Initial and continuing unemployment claims drop slightly in Oklahoma, nation
Data released Thursday by the U.S. Labor Department and the Oklahoma Employment Security Commission showed the COVID-19 pandemic maintains a grip on the economy across the state and nation.
But the data also shows a week-over-week improvement.
In Oklahoma, 150,084 residents are receiving continued compensation through its unemployment insurance program during the week that ended May 30. The previous week, 172,309 were being carried by the program.
About 50,400 Oklahomans filed initial claims during the week ending June 6, down nearly 10,000 from the 60,376 made the previous week.
Nationally, about 1.5 million people filed initial claims, down 355,000 from a revised number of about 1.9 million the week before.
During the week ending May 30, about 21 million Americans were being assisted by unemployment programs, down from about 21.5 million Americans the week before.
The Labor Department estimated the nation’s unemployment rate for the week ending May 30 at 14.4%.
Mark Hamrick, Bankrate.com’s senior economic analyst, noted the pandemic continues to significantly impact the nation’s economy, despite recent trends.
“New claims have declined for 10 straight weeks along with a drop in continuing claims,” Hamrick remarked. “But new claims have topped 1 million for 12 straight weeks.
“The situation remains dire, with the nation’s unemployment rate in the double-digits and joblessness disproportionately affecting women, blacks, Hispanics and teenagers," Hamrick said.
Basically, Hamrick noted the recovery will take time.
“For the economy, Americans’ personal finances and the situation with the virus itself, we still have a long road ahead of us."
In Oklahoma City
Homebase, a company that provides small business owners and operators with various supportive services, estimated this week the economy gained 2.5 million jobs in May, mostly thanks to a 1.2 million jobs increase in the nation’s leisure and hospitality sector.
Additionally, it stated that operational data it maintains on 60,000 Main Street businesses that were active at the beginning of March shows Oklahoma City is on the mend.
The data, which homebase officials stated had been validated by the U.S. Federal Reserve Bank of St. Louis, shows that tracked small businesses in Oklahoma City only had 63% of jobs filled that had existed at the beginning of March.
By May 29, that had improved to 84%, ranking the city 25th on the list of best improved for the period.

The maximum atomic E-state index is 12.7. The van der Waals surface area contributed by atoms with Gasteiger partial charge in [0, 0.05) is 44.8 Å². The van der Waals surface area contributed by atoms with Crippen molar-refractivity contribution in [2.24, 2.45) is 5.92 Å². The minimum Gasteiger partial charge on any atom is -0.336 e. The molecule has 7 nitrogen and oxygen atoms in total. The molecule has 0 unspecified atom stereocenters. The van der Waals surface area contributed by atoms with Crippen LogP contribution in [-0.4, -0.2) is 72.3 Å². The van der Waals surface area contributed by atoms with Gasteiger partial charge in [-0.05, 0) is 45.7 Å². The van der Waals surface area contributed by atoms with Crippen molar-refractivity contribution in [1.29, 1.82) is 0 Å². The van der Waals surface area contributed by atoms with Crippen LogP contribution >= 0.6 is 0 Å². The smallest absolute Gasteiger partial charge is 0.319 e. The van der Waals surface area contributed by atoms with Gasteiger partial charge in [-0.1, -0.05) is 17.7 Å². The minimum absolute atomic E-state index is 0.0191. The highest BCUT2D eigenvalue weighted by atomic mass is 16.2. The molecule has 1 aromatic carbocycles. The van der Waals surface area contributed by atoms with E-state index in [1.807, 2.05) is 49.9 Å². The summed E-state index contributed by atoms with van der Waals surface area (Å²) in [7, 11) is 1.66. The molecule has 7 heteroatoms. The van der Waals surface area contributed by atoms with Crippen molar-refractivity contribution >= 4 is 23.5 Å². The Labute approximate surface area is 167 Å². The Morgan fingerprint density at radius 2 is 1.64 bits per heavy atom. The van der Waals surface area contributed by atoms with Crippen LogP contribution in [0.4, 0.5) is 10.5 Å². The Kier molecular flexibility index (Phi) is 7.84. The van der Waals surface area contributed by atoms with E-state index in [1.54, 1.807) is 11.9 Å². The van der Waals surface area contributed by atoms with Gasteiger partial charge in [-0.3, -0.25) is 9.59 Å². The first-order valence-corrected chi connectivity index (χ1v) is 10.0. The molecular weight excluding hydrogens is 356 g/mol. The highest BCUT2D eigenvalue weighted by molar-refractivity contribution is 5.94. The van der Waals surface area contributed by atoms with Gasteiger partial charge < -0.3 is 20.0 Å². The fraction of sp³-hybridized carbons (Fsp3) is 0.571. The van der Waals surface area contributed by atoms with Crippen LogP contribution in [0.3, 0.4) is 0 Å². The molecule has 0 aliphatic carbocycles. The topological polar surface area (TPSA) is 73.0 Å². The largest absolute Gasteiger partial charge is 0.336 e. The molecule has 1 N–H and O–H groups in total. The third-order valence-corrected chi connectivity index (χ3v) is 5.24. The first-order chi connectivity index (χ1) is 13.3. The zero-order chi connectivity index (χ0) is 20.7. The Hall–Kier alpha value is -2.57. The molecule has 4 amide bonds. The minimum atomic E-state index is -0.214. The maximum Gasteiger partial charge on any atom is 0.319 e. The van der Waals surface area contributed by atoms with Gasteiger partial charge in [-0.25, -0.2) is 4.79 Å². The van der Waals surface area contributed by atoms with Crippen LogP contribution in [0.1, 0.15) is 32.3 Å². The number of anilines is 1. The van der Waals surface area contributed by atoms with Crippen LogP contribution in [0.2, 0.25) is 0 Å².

The change, said Ray Sandza, Homebase’s data and analytics vice president, is “a sign that the small business economy is bouncing back in Oklahoma City.”
The Oklahoma Employment Security Commission (OESC) did not report how many claims remained backlogged in its system on Thursday.
However, Interim Director Shelley Zumwalt stated Monday the agency had managed to clear a backlog of claims that had been hanging around its system for a month or more.
That doesn’t mean the agency has no pending claims that need resolved, however, because filed claims end up in a pending status daily.
Zumwalt stated Thursday she realizes the agency “has a long way to go” in processing backlogged claims.
The OESC also announced Thursday it had processed claims resulting in payouts worth $591 million in May.
Over April and May, the agency paid out more than $1 billion in benefits, more than what it had paid out in 2018 and 2019 combined, officials reported.
And between May 31 and June 8, agency officials said it processed 67,000 claims covering 194,000 weeks of benefits, paying out a total of $198 million to claimants.
On Thursday, the agency reminded Oklahomans seeking unemployment benefits provided through the CARES Act to visit ui.ok.gov and create an account with the Get Started button to connect their Social Security number and pull all unemployment information into one location.
It advised workers who have returned to full-time employment to keep their unemployment claims active with the OESC by making a weekly filing without certifying they were unemployed.
Workers back on the job as part-time employees, meanwhile, could remain eligible to receive continued benefits, adjusted for however much they earned during a given week.
As for small business operators, independent contractors or gig-economy workers who are back at work, the OESC stated they are still eligible for pandemic unemployment benefits between then and when their COVID-19-related job loss or business closure happened.
It also reminded residents that they could lose their unemployment benefits if they choose not to return to work when they are recalled by employers.
“I know Oklahomans are facing tough decisions and some are still having issues with our system,” Zumwalt said. “I want you to know we’re working on processing your claims day and night — we haven’t forgotten about you.”